Five Ways GE Animals Can Improve the World
What are genetically engineered (GE) animals? You may be surprised to know that genetically engineered animals are just like “normal” cows, pigs, goats and fish – only better! They all contain a specific gene that makes them better than their conventional counterparts.
Genetic engineering is the deliberate modification of the animal’s genome using techniques of modern biotechnology. Visit the U.S. Food and Drug Administration web site to learn more about GE animals.
By incorporating genes from other organisms in a process called transgenesis, GE animals are being developed to address five broad goals:
1. Advance human health: GE animals can improve human health by producing novel replacement proteins, drugs, vaccines and tissues for the treatment and prevention of human disease.
The first and only U.S. approved product from a GE animal is called ATryn. It is a human pharmaceutical developed to prevent blood clots. This drug is produced in the milk of GE goats.
2. Enhance food production and quality: Animals that are genetically engineered have improved food production capabilities, enabling them to help meet the global demand for more efficient, higher quality and lower-cost sources of food.
AquaBounty Technologies, a BIO member, is awaiting approval from the FDA for its AquAdvantage salmon. This fish grows at two times the rate of conventional salmon to the same mature weight while producing safe and healthful salmon for human consumption, and reducing environmental impact.
The genetically engineered AquAdvantage salmon could be the next GE animals approved in the United States. It would be the first GE animal approved for human food production. The FDA has been studying this fish for nearly 20 years and has already confirmed that is exactly the same as a conventionally produced Atalnatic salmon. It is safe to eat and it is not expected to have any significant impact on the environment.
Visit the Aquabounty Technologies press room for more information on the AquAdvantage salmon.
3. Mitigate environmental impact: GE animals can contribute to improving the environment and human health by consuming fewer resources and producing less waste.
The Enviropig, whose developer, the University of Guelph (also a BIO Member), has publicly announced its application with the FDA. The Enviropig produces dramatically lower levels of phosphorus pollution than traditional pigs, and has a decreased impact on the environment.
4. Optimize animal welfare: Genetic engineering offers tremendous benefits to the animals by enhancing the health, well-being and welfare of the animal itself.
5. Improve industrial products: Genetic engineering can produce high-value industrial products, such as spider silk, for both medical and defense applications.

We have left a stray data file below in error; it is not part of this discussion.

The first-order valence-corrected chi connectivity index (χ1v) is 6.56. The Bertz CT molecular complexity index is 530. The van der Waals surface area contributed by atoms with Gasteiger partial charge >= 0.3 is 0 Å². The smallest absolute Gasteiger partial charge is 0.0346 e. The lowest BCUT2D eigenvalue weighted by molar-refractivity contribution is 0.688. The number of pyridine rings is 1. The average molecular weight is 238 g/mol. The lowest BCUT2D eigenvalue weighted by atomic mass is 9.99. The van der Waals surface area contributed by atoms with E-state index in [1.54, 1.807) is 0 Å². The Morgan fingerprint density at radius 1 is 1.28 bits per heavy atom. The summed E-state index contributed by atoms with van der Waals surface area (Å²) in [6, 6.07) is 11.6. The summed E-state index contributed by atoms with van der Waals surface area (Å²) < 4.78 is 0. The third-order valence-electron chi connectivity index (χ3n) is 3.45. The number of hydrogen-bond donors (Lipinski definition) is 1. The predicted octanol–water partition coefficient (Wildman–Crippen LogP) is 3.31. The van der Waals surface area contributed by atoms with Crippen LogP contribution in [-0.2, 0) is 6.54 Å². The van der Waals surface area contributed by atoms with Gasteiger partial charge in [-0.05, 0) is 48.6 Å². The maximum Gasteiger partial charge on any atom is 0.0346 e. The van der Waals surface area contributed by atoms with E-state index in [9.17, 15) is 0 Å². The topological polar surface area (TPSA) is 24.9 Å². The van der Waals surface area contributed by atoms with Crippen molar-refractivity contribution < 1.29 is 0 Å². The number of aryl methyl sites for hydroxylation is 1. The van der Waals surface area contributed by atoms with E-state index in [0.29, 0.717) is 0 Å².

BIO recently published a second edition of its report, Genetically Engineered Animals and Public Health – Compelling Benefits for Health Care, Nutrition, the Environment and Animal Welfare. This report details the promises of animal biotechnology and the scientific progress already achieved in recent years. The report was authored by Scott Gottlieb, MD, of the American Enterprise Institute, and Matthew B. Wheeler, PhD, of the Institute for Genomic Biology, University of Illinois at Urbana-Champaign.
Although there are tremendous potential benefits to this fascinating field of animal science, a number of challenges remain. The AquAdvantage salmon, for example, has been studied for decades — making it the most studied fish in history. Scientists at the Food and Drug Administration have pored through thousands of pages of data and scientific study, in the end concluding that the fish are exactly the same as any other Atlantic salmon.
Most small companies that are developing such breakthrough technologies don’t have 20-30 years to wait before being able to market their product.
In addition, there are some Members of Congress who are working to implement legislation to ban certain GE animals. Just this year, some Members of Congress have introduced bill to ban approval of the GE salmon, to require that the GE salmon be labeled “genetically engineered” or to ban its export to other countries. These political roadblocks will deter future investment and development.
Dr. Matthew Wheeler, author of BIO’s recent report on Genetically Engineered Animals has said that unless attitudes change, there is little to no future for animal biotech research in the United States. Other countries actually want this technology – Argentina and China, just to name two of the largest.
It’s time for us to embrace science, educate ourselves on its benefits, and encourage – not impede – forward thinking. Our future might depend on it!